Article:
How to Preserve Tomatoes in Olive Oil is a guide for a simple preservation method that does not require any special tools.
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Perhaps I could have waited for better weather instead of a hot July day for this lesson. But my very first experience with hot water canning left me feeling like it was a hot afternoon spent with very little product to show for such lengthy work.
Aren’t they cute? These delicious little red tomatoes are fresh from the garden all packed inside mason jars and ready to be enjoyed. It took me years to try the whole canning thing. It seemed way too overwhelming and to be quite honest I hardly ever grew enough veggies or fruits to where it was necessary. I did want to learn and found it a necessary skill to develop in my from-scratch farm-style kitchen. One summer day I overspent at a farmers market and decided to teach myself.
Don’t misunderstand me, there is a place for canning between jams and applesauce. I am glad I finally learned for sure. But for the veggies, I say, let’s impart another method in an attempt to escape a bit of that all-day heat that one endures in the preservation of food. Shall we?
Why I Prefer This Method Over Canning
Our farmhouse kitchen is small compared to most other kitchens out there. Our house is old and in older homes, the rooms are separated by walls. There were no open floor plan concepts in homes of the past. Which I don’t enjoy so it is a good thing for me. Although when you have a small roomed-off kitchen in the back part of an old house you tend to have a hot kitchen in the summertime.
Which just so happens to be prime time for canning with all the fresh garden variety coming in during that time of year. Nothing is appealing to me about the thought of a hot steamy kitchen in the dead of summer. So with a little digging and learning, I came across this gem. Preserving our summer bounty in olive oil.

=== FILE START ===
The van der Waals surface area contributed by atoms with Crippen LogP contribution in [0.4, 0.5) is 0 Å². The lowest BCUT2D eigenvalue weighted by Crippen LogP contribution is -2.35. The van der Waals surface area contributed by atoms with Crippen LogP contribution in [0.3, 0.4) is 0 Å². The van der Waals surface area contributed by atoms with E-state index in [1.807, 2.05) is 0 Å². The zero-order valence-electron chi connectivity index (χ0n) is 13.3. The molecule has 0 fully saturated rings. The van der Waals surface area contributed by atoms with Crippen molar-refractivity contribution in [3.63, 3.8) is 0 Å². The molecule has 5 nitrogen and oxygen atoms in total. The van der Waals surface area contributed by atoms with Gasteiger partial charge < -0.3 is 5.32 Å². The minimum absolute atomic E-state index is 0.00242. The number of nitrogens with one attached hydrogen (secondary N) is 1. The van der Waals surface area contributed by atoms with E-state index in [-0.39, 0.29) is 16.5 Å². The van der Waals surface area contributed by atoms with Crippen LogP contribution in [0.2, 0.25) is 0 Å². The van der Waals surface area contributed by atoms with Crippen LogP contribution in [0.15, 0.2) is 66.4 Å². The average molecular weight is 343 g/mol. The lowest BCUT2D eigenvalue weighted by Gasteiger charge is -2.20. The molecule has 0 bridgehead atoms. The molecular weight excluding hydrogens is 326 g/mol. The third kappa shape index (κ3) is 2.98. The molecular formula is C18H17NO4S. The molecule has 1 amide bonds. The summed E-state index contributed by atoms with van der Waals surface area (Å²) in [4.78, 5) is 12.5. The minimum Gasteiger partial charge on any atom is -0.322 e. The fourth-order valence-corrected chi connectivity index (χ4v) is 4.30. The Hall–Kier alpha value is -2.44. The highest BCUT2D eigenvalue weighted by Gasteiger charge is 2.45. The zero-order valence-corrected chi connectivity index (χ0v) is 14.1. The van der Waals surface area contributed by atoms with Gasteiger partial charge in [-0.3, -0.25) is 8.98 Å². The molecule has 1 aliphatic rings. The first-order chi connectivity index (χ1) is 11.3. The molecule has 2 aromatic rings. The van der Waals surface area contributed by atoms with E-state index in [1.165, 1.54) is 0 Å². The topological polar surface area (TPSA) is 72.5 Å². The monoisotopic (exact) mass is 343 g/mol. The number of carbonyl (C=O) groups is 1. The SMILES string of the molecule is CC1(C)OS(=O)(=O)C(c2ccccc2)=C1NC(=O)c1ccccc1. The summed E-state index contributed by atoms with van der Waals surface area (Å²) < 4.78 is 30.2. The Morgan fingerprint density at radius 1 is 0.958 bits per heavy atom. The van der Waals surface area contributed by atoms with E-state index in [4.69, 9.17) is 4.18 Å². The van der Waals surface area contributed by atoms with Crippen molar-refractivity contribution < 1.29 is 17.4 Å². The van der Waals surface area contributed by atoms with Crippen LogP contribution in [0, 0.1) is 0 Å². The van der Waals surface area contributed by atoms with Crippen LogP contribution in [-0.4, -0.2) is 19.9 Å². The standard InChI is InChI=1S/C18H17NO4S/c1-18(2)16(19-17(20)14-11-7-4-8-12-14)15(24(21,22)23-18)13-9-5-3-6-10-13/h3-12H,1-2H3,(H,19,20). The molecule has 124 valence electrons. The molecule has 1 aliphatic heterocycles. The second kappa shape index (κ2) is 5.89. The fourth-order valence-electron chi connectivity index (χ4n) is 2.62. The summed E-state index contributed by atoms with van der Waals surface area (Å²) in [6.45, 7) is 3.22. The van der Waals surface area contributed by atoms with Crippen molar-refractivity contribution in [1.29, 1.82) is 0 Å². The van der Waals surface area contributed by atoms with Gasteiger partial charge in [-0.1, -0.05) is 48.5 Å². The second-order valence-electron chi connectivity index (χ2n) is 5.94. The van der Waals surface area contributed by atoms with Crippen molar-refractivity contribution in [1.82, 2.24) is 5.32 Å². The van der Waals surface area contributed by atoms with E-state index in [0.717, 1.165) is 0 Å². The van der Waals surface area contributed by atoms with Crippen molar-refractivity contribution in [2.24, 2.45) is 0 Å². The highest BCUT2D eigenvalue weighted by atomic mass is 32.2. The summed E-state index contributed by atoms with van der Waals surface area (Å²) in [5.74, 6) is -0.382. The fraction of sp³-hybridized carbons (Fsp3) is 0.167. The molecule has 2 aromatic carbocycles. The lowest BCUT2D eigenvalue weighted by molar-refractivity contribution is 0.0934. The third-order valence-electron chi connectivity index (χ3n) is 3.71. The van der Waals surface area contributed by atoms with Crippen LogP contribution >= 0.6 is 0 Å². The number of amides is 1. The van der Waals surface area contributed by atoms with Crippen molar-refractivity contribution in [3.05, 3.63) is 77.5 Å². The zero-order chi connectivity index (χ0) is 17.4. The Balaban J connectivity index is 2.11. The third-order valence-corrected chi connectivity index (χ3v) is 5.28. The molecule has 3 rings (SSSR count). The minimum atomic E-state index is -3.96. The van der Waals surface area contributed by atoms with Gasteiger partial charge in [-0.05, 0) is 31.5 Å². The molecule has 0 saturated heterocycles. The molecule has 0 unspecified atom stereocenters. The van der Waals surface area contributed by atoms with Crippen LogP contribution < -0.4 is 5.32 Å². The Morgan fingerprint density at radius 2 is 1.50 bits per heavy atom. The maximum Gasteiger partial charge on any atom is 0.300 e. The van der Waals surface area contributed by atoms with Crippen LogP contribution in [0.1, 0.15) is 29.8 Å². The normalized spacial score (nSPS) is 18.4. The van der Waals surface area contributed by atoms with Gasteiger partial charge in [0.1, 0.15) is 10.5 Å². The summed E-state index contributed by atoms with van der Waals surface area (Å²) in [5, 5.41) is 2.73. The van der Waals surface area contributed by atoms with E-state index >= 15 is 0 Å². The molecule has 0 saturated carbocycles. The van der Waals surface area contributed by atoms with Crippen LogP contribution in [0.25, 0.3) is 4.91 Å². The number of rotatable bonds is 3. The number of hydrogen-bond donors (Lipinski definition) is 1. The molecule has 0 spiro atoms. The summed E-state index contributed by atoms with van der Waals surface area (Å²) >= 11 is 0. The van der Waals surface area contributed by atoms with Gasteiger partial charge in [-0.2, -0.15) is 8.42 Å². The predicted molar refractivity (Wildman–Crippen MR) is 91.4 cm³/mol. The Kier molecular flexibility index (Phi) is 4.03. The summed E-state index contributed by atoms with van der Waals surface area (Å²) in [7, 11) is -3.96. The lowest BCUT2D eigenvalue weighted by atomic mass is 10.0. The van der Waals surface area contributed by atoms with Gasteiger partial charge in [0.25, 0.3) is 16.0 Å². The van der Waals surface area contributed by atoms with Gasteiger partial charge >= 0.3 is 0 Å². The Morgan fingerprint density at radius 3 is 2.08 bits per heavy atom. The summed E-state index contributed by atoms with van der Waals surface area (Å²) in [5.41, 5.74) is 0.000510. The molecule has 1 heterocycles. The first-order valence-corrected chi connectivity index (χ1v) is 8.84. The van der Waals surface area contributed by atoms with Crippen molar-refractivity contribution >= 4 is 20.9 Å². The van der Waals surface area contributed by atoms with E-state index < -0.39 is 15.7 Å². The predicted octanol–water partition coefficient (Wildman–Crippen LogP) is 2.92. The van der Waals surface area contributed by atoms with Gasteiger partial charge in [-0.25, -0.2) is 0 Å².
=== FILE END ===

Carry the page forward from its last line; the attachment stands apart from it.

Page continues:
If you were not aware. People have been packing and preserving food in olive oil for generations. Possibly longer than the canning method itself. Once I heard of this method, I had to try it myself. It seemed way too easy of a method to work. However, I am so glad I did because it has become my favorite way to eat tomatoes, cook them and of course, preserve them.
If you love preserving tomatoes in olive oil you will also enjoy making your very own sun-dried tomatoes to preserve with this same method. Be sure to check out the full tutorial for How to Make Sun Dried Tomatoes in the Oven.
What You Will Need To Oil Pack Tomatoes
Tomatoes (any type you like)
A large bottle of your favorite olive oil
Mason jars (I use pint-sized jars but any size you prefer is fine)
A bundle of rosemary or thyme (optional)
Slice tomatoes in half or core them. Place them in a baking dish like the one shown.
Dash them with some salt and you can add some rosemary or thyme if you like a bit of herbs to help season. If not, simply them leave out. Bake at 300°F for about 20 – 25 minutes.
The desire here is to warm them through until their skin splits. Not to cook them. Once done, let them cool before handling them. You can take the peels off if you would like. They peel easily off by hand. Using an awaiting mason jar, begin packing them inside. Smashing them down as you fill. Once at about the rim level, pour in the olive oil.
Take a butter or steak knife and run it along the sides to get out any air bubbles that may have gotten stuck. Fill the jar with a bit more olive oil if needed. Make sure the tomatoes are underneath the oil completely. Wipe the rim and place the lid on. Store them in the refrigerator.
When preserving food this way, the trick is to make sure the tomatoes are completely under the oil and never exposed to oxygen. Oxygen is what will create mold. Make sure the tomatoes are submerged underneath the oil each time you scoop some out and add more if you need to. These tomatoes will last several weeks or even months if you make sure to top them off each time you open the jar.
Does it matter the type of tomatoes you use?
No, it does not. I use all sorts of different tomatoes, honestly, I any thing that grows I keep. So it doesn’t matter if they are full-sized tomatoes or cherry tomatoes I do a large batch and preserve them all in the same jars.
Should I use extra virgin olive oil or pure olive oil?
I happen to pure olive oil but extra virgin olive oil will work just fine for this too.
How long will they keep in the fridge?
These tomatoes will last several weeks or even months in the fridge as long as the tomatoes are contained beneath the oil so that no oxygen can get to the fruit inside. If you open the jar and scoop out any tomatoes be sure to wipe the rim and top off with oil to ensure the fruit stays beneath the oil line and there are no bits around near the surface.
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